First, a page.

Porn Industry Gets F**ked in the A**

A recent feature article in the LA Times on the porn industry looks at the changes facing the business as it grapples with a major drop in revenue:

I'm as hard as a rock.

I'm as hard as a rock.

Industry insiders estimate that since 2007, revenue for most adult production and distribution companies has declined 30% to 50% and the number of new films made has fallen sharply.

“We’ve gone through recessions before, but we’ve never been hit from every side like this,” said Mark Spiegler, head of the Spiegler Girls talent agency, who has worked in porn since 1995.

But this is not another hard-luck story about the effects of the current recession; rather, it is a story about the detrimental effects of technology, globalisation and new forms of media distribution on a well-established business. Doing the most damage is the ready availability of free porn on the Internet:

“It’s the free stuff that’s killing us, and that’s not going away,” said Dion Jurasso, owner of porn production company Combat Zone, which has seen its business fall about 50% in the last three years.

There is irony in this. For years, the porn industry has grown fat on the back of ‘new’ technologies that helped build it up into a $13 billion-a-year business. Now, newer technologies may have effectively castrated it.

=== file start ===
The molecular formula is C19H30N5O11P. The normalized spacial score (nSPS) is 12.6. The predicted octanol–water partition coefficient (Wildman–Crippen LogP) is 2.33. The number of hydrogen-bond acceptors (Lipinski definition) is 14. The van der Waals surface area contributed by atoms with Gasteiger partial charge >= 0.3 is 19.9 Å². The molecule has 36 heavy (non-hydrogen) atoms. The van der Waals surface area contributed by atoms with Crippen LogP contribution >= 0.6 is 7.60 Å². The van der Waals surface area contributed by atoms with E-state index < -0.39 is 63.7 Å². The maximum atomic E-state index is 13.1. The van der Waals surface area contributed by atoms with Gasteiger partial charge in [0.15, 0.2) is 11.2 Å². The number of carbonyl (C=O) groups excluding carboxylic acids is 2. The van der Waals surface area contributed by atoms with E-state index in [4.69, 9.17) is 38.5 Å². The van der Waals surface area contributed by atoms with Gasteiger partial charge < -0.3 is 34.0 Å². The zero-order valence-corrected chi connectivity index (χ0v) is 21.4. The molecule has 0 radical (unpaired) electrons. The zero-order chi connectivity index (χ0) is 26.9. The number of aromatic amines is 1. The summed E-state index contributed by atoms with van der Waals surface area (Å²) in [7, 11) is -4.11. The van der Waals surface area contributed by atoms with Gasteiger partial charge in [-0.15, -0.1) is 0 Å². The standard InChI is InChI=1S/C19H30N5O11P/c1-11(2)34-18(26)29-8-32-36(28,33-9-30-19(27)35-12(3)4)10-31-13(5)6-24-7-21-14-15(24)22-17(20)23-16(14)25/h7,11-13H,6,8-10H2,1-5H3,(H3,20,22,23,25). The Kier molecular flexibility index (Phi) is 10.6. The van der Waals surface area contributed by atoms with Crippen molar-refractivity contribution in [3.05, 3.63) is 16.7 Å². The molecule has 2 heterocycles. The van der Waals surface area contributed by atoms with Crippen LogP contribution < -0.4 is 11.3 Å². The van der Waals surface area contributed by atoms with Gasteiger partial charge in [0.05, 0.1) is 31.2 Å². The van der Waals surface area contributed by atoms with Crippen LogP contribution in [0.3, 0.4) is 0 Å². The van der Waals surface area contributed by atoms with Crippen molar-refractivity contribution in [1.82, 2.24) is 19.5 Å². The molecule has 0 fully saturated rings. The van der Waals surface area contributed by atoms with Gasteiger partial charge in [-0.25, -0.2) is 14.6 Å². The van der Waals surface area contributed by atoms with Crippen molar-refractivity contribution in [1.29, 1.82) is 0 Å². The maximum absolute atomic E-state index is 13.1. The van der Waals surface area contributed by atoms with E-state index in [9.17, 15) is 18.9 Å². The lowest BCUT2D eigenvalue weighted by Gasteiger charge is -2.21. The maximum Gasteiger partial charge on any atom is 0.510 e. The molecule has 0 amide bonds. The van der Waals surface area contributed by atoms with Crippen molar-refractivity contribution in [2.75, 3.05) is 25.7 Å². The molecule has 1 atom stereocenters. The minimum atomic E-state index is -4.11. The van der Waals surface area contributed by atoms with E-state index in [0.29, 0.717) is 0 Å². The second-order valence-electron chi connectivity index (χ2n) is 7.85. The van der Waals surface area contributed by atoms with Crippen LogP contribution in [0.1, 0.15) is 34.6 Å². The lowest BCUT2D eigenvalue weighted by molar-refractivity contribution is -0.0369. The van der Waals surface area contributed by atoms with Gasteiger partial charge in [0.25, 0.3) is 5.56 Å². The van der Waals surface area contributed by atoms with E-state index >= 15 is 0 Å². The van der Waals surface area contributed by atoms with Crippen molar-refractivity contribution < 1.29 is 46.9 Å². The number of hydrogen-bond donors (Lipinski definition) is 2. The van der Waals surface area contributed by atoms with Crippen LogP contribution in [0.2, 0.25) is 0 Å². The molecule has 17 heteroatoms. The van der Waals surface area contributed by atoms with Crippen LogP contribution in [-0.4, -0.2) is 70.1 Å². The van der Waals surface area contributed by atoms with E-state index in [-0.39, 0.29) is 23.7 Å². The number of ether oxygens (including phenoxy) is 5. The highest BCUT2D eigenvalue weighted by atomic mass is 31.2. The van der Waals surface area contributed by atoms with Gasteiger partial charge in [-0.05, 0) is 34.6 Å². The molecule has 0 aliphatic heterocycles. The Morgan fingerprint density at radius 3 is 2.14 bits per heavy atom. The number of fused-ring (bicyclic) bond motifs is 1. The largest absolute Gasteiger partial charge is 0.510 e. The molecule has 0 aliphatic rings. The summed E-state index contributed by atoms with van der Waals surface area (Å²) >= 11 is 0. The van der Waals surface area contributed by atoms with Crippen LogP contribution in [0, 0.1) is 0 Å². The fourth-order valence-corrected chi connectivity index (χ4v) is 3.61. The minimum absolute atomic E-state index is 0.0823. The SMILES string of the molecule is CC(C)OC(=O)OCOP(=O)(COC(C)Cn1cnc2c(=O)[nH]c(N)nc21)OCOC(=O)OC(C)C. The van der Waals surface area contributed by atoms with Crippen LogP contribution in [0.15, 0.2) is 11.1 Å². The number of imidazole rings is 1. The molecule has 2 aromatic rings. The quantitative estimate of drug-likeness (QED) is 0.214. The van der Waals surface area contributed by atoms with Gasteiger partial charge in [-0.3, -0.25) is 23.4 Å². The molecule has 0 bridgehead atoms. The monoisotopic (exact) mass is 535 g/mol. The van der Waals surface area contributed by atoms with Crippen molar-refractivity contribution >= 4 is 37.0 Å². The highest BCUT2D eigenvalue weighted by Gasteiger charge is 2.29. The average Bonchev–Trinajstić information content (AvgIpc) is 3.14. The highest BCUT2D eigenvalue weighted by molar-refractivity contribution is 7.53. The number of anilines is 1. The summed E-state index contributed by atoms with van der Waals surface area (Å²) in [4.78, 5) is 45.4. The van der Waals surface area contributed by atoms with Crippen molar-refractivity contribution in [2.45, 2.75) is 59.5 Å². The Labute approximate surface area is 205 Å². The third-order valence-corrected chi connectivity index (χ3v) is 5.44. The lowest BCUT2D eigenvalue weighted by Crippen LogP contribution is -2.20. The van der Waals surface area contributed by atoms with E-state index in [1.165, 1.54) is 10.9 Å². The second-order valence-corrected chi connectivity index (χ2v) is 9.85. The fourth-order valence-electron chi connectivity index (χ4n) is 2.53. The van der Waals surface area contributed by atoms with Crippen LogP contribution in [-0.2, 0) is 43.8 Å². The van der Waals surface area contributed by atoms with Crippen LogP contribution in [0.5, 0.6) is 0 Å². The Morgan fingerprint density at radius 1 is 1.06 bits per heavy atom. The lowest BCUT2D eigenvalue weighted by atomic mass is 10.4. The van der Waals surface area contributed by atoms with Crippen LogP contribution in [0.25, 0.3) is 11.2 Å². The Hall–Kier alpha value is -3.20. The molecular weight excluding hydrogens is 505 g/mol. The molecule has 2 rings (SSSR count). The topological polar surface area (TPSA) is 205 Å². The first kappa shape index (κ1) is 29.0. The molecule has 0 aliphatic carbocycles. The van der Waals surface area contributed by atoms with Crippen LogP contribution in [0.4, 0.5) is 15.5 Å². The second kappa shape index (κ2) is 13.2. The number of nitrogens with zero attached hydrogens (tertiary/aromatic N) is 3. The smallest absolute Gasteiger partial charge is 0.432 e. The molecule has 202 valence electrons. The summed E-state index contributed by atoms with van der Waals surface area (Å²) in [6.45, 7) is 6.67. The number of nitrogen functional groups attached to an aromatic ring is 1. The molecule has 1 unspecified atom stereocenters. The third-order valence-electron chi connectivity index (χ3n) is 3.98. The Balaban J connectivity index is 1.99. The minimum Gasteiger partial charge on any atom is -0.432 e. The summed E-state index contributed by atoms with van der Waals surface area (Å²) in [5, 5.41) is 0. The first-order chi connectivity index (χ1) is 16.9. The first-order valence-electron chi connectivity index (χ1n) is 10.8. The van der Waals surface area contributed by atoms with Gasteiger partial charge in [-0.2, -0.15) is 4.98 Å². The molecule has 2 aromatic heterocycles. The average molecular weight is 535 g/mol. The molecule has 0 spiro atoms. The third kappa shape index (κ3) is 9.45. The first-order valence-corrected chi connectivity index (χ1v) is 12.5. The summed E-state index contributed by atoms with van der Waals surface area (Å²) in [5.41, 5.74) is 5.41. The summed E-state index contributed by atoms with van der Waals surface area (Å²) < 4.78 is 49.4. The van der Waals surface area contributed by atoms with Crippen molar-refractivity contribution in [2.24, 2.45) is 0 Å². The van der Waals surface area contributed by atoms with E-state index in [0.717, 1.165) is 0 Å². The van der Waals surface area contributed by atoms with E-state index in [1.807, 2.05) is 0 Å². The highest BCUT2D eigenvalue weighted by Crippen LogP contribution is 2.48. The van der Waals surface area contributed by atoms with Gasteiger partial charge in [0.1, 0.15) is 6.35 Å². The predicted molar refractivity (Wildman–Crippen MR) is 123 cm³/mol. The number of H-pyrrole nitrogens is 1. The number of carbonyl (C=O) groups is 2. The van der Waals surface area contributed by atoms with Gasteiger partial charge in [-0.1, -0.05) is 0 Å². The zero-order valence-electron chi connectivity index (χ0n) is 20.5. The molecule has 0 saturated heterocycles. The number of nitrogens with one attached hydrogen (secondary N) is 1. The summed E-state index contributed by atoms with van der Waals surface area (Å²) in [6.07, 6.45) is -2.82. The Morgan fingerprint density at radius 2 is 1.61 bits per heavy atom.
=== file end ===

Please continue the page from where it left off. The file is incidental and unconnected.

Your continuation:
Historically, it was the domestic video player which became the first great driver in changing the porn industry and allowing it to blossom.  In an interesting symbiotic relationship, it was the ability to easily purchase and watch porn in the privacy of one’s own home that helped boost sales of these machines back in the late 1970s and early 1980s.  Furthermore, it was the porn industry with its early adoption of JVC’s VHS system that allowed the cheaper, lower quality tape format to triumph over Sony’s then-superior Betamax technology.

The effect of this was twofold: firstly, the sleazy porn theatre was consigned to the dust heap and, secondly, the price of making porn dropped with new video technologies and the opening up to massive new home markets. Greater demand meant that huge amount of cheap porn was being pumped out on a weekly basis.  Quality has never been an aspect of porn demanded by the viewer, so poor lighting, poor makeup, poor sound effects and very poor music became de rigueur. It also meant that virtually anyone could set up a porn operation and start cranking out the product. Any semblance of a plot went out the window in favour of getting straight to the action. All of this would later prove very detrimental to the industry.

If anything, the digital wave was even more beneficial to the business: digital media was cheaper and easier to copy and distribute, while digital cameras and editing software made filming and post-production vastly cheaper.  Pay-per-view cable further helped the industry to grow.

Then came the Internet.  During its big take-off phase in the late 1990s, it was often joked that the web was driven by porn.  Adult movie pay sites were springing up everywhere – a global market was now possible.

For a while all looked rosy.